Closer to our day, PETA has compared eating chickens with participating in the Nazi Holocaust (which was evolution-inspired). And Newkirk protested to Yasser Arafat because a terrorist attack used a donkey strapped with explosives—but she said it was not her business to protest against the innocent human lives lost in suicide bombings, just to ‘leave the animals out of this conflict’. So once again, elevating animals really amounts to trivializing atrocities against humans.
Unlike the animals, humans were created ‘in the image of God’ (Genesis 1:27), and commanded to exercise dominion over Creation. The word that is translated ‘dominion’ (רָדָה rādāh) in Genesis 1:28 is the same word that is used for Solomon’s peaceful dominion over neighboring territories in 1 Kings 4:24. Both the Old and New Testament command people to regard the needs of animals; Proverbs 12:10 says, ‘A righteous man has regard for the life of his animal.’ Under the Mosaic law, animals as well as people were to participate in Sabbath rest (Deuteronomy 5:14). In several places in the Gospels, Jesus points out that Pharisees do ‘work’ on the Sabbath for their animals’ welfare (Matthew 12:10–12, Luke 13:15-16), implicitly agreeing that the welfare of animals is more important than legalistic observation of the Sabbath; in each instance, he is criticizing them for being more humane to their animals than to their fellow humans!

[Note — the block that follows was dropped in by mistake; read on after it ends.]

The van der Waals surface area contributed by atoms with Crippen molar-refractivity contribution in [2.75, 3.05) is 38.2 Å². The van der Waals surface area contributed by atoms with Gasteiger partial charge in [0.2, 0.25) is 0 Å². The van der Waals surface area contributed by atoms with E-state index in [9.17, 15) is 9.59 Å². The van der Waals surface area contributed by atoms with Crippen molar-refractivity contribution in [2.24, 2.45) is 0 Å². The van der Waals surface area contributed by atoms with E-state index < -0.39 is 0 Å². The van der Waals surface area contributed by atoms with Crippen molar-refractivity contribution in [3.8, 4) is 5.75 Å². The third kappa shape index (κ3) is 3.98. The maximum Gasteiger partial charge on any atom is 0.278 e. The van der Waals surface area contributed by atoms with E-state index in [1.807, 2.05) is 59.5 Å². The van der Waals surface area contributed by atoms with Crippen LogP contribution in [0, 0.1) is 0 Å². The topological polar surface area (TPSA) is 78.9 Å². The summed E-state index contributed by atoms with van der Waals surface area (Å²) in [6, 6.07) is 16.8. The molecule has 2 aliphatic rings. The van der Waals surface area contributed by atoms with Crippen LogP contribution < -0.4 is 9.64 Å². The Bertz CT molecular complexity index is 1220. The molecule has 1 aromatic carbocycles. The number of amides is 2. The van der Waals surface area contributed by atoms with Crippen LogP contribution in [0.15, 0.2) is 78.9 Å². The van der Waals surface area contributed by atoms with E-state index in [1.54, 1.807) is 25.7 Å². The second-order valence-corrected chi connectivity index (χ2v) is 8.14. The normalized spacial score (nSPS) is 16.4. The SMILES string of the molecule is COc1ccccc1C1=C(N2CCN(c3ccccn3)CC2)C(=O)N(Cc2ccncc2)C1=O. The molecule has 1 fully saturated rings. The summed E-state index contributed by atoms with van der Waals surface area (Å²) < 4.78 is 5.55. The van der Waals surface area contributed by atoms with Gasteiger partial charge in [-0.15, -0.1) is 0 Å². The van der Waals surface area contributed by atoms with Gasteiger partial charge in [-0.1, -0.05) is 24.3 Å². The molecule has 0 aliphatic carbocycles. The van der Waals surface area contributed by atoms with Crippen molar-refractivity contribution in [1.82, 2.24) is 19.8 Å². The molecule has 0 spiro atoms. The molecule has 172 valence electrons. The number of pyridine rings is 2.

The Biblical teaching about animal rights is clear: we should care for animals and treat them humanely by having responsible dominion over them. We are permitted to use them for our own purposes, but we are not to be cruel to them. The difference between humans and animals is not only of degree, but of kind, and ignoring or downplaying those differences leads to devaluing human life instead of greater respect for animals. Lack of understanding of the Dominion Mandate is responsible for the secular world’s obscuring the difference between animals rights and animal welfare.
- Cited in: Goldberg, J. Liberal Fascism, p. 386. New York: Doubleday, 2007. Return to text.